By Dr. Mercola
Falls are a leading cause of injury among Americans aged 65 and over, with 1 in 5 leading to a serious injury such as a broken bone or head injury. More than 1 in 4 older Americans falls every year, and such falls are the most common cause of traumatic brain injuries (TBI) among this population.1
In March 2017, the U.S. Centers for Disease Control and Prevention (CDC) released a report with some startling figures regarding TBI in older Americans, including those related to falls.
Among those 75 and older, 1 in 45 suffered from a brain injury that led to an emergency room visit, hospitalization or death in 2013 — a 76 percent increase from 2007 — with the primary cause being falls.2
While brain injuries due to motor-vehicle accidents decreased during the study period, and considerable attention has been given to concussions in youth as a result of sports, far less attention has been given to the risk of brain injury in older Americans due to falls. The authors noted:3
"[F]rom 2007 to 2013 … the number and rate of older adult fall-related TBIs have increased substantially … the findings in this report suggest that TBIs attributable to older adult falls, many of which result in hospitalization and death, should receive public health attention."
'Urgent Need' for Fall Prevention Efforts
The CDC cited an urgent need to increase fall prevention efforts in older adults, given the concerning increase in fall-related brain injuries. Adding to the risk, once a person has fallen, their likelihood of falling again doubles.4 Risk factors that increase a person's risk of falling include:5
Lower body weakness
Difficulties with balance and walking
Use of certain medications, such as tranquilizers, sedatives or antidepressants
Foot pain or poor footwear
Hazards in the home, such as clutter, throw rugs or uneven steps
Lack of Physical Activity Increases Fall Risk
One of the many reasons why exercise is so important for older adults is that doing so can significantly lower your risk of falls and all of the health risks that go along with them. Not only that, but if you do fall, if you're a regular exerciser you're less likely to get hurt.
Older adults who took part in an exercise program were 37 percent less likely to be injured during a fall compared to non-exercisers, according to research published in the BMJ.6
This included a 61 percent lower risk of having a fall-induced broken bone and 43 percent lower risk of sustaining a fall-related injury serious enough to require admission to a hospital.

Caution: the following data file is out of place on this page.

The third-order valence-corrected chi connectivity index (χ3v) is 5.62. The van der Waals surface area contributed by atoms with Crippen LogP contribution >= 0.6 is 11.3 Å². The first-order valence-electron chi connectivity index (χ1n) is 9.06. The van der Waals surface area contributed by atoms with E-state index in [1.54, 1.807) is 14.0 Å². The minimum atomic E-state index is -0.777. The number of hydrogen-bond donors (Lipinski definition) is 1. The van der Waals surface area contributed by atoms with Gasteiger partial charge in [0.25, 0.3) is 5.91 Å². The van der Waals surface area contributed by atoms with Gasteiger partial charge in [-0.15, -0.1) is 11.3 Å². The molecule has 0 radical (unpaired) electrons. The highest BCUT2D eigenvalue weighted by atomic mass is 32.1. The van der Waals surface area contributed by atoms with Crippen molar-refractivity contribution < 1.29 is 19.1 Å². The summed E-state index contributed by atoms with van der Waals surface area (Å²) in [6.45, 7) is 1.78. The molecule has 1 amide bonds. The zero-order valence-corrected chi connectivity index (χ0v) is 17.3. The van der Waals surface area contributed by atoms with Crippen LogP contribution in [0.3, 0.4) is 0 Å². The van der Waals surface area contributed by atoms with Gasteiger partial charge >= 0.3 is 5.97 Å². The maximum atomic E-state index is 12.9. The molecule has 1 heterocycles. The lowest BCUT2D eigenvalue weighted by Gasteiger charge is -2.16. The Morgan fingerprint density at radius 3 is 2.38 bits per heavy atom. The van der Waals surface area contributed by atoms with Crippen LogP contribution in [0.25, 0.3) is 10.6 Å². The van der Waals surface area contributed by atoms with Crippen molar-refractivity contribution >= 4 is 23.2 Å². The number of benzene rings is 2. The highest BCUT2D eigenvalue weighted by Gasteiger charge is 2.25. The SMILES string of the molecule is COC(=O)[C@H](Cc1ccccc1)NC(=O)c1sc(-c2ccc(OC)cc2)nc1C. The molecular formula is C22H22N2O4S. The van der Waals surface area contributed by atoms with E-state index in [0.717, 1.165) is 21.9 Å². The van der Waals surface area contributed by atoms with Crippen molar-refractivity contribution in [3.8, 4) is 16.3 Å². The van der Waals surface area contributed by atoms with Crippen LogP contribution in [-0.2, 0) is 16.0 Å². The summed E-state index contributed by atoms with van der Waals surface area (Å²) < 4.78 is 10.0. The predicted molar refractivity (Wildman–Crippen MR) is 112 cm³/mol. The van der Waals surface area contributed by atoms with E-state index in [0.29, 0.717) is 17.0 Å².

The exercises included an emphasis on balance training along with strength and functional training and even Tai Chi. As you get older, your muscle and bone mass decrease and the senses that guide your balance — vision, touch, proprioception — may all start to deteriorate, and this can make you unsteady on your feet.
However, eight weeks of balance training reduced slips and improved the likelihood of recovery from slips among the elderly.7 Balance training has also been found effective in improving functional and static balance, mobility and falling frequency in elderly women with osteoporosis.8
Since exercise strengthens both your body and your mind, it's likely that regular exercisers are not only physically more able to prevent falls but also may be quicker mentally, perhaps allowing them to reach out and grab a railing for support before succumbing to a fall.
Easy Strength Training Exercises to Reduce Your Fall Risk
Strength training is also important for older adults, as it helps you maintain healthy bone mass, prevent age-related muscle loss and strengthens your connective tissues, tendons and ligaments, which help hold your body in the upright position.
Strength training also helps with functional movements — the ones you do every day — which will make activities like climbing stairs and getting out of a chair easier. This, in turn, will lower your risk of falls. Even if you're new to exercise, there are options that can lower your fall risk, including the two that follow.
Knee extension exercises will help strengthen your knees, which will improve your balance and reduce your risk of falling. Strengthening your knees will also allow you to walk and climb stairs with greater ease and comfort.
- Sit on a chair with your back straight and knees bent
- Slowly extend your right leg out in front of you and hold for a few seconds before lowering it back to starting position
- Repeat with your left leg
- Do 10 repetitions on each leg
For a more advanced version, strap an ankle weight around each ankle. Aim for a weight that is heavy enough to where you cannot do more than 15 repetitions per leg. As you get stronger, you can add more weight to keep it challenging.
Squatting exercises increase hip flexibility and strengthen your hip flexors and quadriceps, which will improve both your walking ability and your ability to stand up from a seated position. They also improve your overall balance and stability, reducing your risk of falling.